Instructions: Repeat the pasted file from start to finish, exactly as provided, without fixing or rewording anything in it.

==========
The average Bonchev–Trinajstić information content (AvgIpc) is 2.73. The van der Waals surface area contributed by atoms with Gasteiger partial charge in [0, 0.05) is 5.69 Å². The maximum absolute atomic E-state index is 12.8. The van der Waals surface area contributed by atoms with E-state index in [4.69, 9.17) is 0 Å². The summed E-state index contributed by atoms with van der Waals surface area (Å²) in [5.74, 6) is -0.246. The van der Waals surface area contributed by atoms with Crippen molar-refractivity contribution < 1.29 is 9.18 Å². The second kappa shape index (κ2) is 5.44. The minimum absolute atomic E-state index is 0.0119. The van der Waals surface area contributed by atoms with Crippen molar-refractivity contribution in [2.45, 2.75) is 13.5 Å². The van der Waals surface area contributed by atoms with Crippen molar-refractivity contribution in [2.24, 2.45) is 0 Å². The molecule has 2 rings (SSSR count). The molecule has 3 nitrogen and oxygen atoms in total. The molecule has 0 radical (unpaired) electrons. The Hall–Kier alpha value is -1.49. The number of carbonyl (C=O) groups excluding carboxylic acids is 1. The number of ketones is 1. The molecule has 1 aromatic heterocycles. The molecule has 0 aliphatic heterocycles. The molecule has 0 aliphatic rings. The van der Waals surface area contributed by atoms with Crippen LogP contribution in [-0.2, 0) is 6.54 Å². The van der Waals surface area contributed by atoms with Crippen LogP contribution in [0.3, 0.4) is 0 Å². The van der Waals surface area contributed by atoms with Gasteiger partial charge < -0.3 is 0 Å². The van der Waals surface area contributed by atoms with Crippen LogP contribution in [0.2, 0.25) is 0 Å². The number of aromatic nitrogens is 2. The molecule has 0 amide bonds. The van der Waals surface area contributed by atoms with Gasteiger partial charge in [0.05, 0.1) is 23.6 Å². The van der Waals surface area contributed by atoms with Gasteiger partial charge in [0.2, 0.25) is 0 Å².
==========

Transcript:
The average Bonchev–Trinajstić information content (AvgIpc) is 2.73. The van der Waals surface area contributed by atoms with Gasteiger partial charge in [0, 0.05) is 5.69 Å². The maximum absolute atomic E-state index is 12.8. The van der Waals surface area contributed by atoms with E-state index in [4.69, 9.17) is 0 Å². The summed E-state index contributed by atoms with van der Waals surface area (Å²) in [5.74, 6) is -0.246. The van der Waals surface area contributed by atoms with Crippen molar-refractivity contribution < 1.29 is 9.18 Å². The second kappa shape index (κ2) is 5.44. The minimum absolute atomic E-state index is 0.0119. The van der Waals surface area contributed by atoms with Crippen molar-refractivity contribution in [2.45, 2.75) is 13.5 Å². The van der Waals surface area contributed by atoms with Crippen molar-refractivity contribution in [2.24, 2.45) is 0 Å². The molecule has 2 rings (SSSR count). The molecule has 3 nitrogen and oxygen atoms in total. The molecule has 0 radical (unpaired) electrons. The Hall–Kier alpha value is -1.49. The number of carbonyl (C=O) groups excluding carboxylic acids is 1. The number of ketones is 1. The molecule has 1 aromatic heterocycles. The molecule has 0 aliphatic heterocycles. The molecule has 0 aliphatic rings. The van der Waals surface area contributed by atoms with Crippen LogP contribution in [-0.2, 0) is 6.54 Å². The van der Waals surface area contributed by atoms with Crippen LogP contribution in [0.3, 0.4) is 0 Å². The van der Waals surface area contributed by atoms with Gasteiger partial charge < -0.3 is 0 Å². The van der Waals surface area contributed by atoms with Crippen LogP contribution in [0.2, 0.25) is 0 Å². The number of aromatic nitrogens is 2. The molecule has 0 amide bonds. The van der Waals surface area contributed by atoms with Gasteiger partial charge in [0.05, 0.1) is 23.6 Å². The van der Waals surface area contributed by atoms with Gasteiger partial charge in [0.2, 0.25) is 0 Å².